London and immigration after Brexit. How should it work?

London and immigration after Brexit. How should it work?

Even in the 60 per cent Remain capital, Brexit splits opinion. But few dispute that, for better or worse, London is heavily reliant on labour from overseas or that sterner migration rules will have some kind of impact. The numbers speak pretty clearly for themselves.

Around two million of London’s 5.2 million-workforce were born outside the UK, and over 680,000 of these were born in other EU countries, according to official statistics compiled 18 months ago. In June, it was calculated that a quarter of the city’s construction workers come from elsewhere in the European Union. New Ipsos MORI polling for London Councils has found that Londoners are very conscious of the large numbers working in the NHS and social care services and worried that they might not stick around.

So if the UK is to “take back control” of immigration policy after withdrawing from the European Union, what sort of immigration policy should it have and how might it affect London?

London First, the organisation that represents many of the capital’s biggest employers and universities, has worked with professional services giant PwC to produce some proposals. In a report called Global Britain, they outline what they call a “fair and managed immigration system” for the post-Brexit economy. Its an argument for national policy, of course – early, post-referendum discussion about a special London work visa did not last for very long – but in a UK that could become even more reliant on London’s economic power, such a policy would need to help London as much as possible.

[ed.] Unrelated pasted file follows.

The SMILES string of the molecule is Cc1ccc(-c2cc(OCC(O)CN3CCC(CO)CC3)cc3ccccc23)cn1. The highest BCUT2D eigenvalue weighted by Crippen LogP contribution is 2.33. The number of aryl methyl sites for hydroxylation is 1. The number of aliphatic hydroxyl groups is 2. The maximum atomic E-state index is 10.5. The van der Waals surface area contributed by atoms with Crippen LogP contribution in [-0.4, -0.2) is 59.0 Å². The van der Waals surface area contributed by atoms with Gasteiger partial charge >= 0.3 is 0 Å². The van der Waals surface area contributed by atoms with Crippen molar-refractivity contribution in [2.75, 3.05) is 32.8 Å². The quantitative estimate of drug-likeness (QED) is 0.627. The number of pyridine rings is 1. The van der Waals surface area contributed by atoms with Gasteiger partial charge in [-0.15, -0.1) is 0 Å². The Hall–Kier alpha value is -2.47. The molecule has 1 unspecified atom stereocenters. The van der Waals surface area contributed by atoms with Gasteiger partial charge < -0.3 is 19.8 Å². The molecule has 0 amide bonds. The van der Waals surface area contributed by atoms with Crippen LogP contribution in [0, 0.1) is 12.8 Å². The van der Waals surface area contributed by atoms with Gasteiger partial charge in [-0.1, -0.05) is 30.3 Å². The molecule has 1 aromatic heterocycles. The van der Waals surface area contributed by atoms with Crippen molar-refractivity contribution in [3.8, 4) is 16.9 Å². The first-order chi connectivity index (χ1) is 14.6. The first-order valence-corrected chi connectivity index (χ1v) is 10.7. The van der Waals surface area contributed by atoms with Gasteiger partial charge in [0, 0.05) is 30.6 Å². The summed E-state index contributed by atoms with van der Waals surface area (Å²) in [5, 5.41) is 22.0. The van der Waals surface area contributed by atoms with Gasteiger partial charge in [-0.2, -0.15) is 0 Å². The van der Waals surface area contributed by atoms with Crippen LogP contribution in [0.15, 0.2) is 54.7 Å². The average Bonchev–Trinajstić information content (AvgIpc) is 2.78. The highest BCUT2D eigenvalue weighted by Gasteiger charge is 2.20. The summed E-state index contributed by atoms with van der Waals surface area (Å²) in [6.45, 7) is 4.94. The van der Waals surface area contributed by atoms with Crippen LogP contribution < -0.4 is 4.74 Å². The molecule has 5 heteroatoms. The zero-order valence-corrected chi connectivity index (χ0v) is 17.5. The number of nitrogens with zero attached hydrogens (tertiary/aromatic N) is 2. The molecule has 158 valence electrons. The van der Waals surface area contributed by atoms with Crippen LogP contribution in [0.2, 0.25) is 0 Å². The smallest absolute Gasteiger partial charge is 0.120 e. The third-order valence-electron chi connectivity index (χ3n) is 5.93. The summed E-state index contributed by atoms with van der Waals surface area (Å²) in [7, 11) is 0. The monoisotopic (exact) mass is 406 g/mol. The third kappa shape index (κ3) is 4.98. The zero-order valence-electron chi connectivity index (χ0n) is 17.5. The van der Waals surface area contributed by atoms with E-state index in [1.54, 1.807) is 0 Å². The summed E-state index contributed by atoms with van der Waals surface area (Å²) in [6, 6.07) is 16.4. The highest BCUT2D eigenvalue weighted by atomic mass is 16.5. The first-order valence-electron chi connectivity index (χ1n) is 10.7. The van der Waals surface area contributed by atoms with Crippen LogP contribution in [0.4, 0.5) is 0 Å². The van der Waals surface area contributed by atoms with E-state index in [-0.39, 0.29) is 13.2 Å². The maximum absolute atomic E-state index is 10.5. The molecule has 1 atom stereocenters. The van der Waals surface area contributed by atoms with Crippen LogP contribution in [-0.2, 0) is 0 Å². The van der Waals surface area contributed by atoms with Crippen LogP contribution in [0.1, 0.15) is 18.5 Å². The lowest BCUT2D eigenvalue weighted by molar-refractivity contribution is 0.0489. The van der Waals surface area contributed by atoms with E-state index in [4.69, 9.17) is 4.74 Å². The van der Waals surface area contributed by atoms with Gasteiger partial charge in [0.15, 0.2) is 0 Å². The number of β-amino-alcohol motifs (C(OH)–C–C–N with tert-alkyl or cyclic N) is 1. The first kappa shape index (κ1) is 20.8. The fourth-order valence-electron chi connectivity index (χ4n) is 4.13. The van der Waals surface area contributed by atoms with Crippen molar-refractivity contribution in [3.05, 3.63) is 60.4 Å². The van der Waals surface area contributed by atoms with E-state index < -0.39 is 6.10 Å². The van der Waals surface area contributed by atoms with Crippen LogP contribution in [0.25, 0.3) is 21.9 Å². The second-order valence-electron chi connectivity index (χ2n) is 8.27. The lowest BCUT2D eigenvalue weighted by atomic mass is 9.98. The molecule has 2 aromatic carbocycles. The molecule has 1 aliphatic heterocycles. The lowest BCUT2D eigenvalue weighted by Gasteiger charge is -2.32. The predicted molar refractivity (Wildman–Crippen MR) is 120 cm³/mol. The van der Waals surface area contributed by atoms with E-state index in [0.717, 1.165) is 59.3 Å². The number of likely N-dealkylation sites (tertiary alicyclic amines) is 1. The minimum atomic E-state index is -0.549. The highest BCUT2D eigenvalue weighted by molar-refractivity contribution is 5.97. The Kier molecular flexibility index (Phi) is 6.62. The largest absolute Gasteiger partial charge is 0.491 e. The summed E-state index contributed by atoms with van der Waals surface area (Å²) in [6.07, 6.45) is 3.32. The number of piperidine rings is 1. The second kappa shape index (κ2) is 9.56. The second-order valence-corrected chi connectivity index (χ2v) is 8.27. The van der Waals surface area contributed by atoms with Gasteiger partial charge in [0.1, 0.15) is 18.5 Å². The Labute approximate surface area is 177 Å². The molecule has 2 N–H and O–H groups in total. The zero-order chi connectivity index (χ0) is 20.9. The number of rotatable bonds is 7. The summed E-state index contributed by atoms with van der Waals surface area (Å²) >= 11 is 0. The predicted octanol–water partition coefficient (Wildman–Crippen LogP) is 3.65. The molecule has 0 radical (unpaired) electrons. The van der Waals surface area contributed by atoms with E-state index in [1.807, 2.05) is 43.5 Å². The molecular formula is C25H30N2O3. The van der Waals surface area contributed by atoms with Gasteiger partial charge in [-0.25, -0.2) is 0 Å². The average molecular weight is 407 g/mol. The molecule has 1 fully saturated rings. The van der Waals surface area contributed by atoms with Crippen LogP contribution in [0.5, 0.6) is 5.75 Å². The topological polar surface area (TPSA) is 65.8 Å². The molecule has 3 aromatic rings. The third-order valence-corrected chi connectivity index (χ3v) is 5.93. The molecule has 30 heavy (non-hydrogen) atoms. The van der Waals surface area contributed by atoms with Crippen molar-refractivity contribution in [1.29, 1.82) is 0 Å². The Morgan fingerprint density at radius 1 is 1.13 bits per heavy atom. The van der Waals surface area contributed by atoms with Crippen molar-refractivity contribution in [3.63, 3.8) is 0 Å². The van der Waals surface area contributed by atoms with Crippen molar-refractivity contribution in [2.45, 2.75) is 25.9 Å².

Their recommendations include economic and business need defining policy, rather than crude (my word) numerical migration targets. They want the Tier 2 visa quota for skilled workers abolished and the “skills threshold” changed so that people qualified for “medium-skilled” jobs are eligible for entry to the UK too. Measures to prevent downward pressure on wages are set out. A flexible “forward-looking system” is called for so that labour shortages in “growth areas and sectors”, notably the health and care sectors, can be speedily addressed.

And here’s tech entrepreneur Russ Shaw, winner of London First’s Champion for London award, explaining the importance of keeping London open to overseas talent in his sector.

Read the London First-PwC recommendations in full here.

Categories: Analysis

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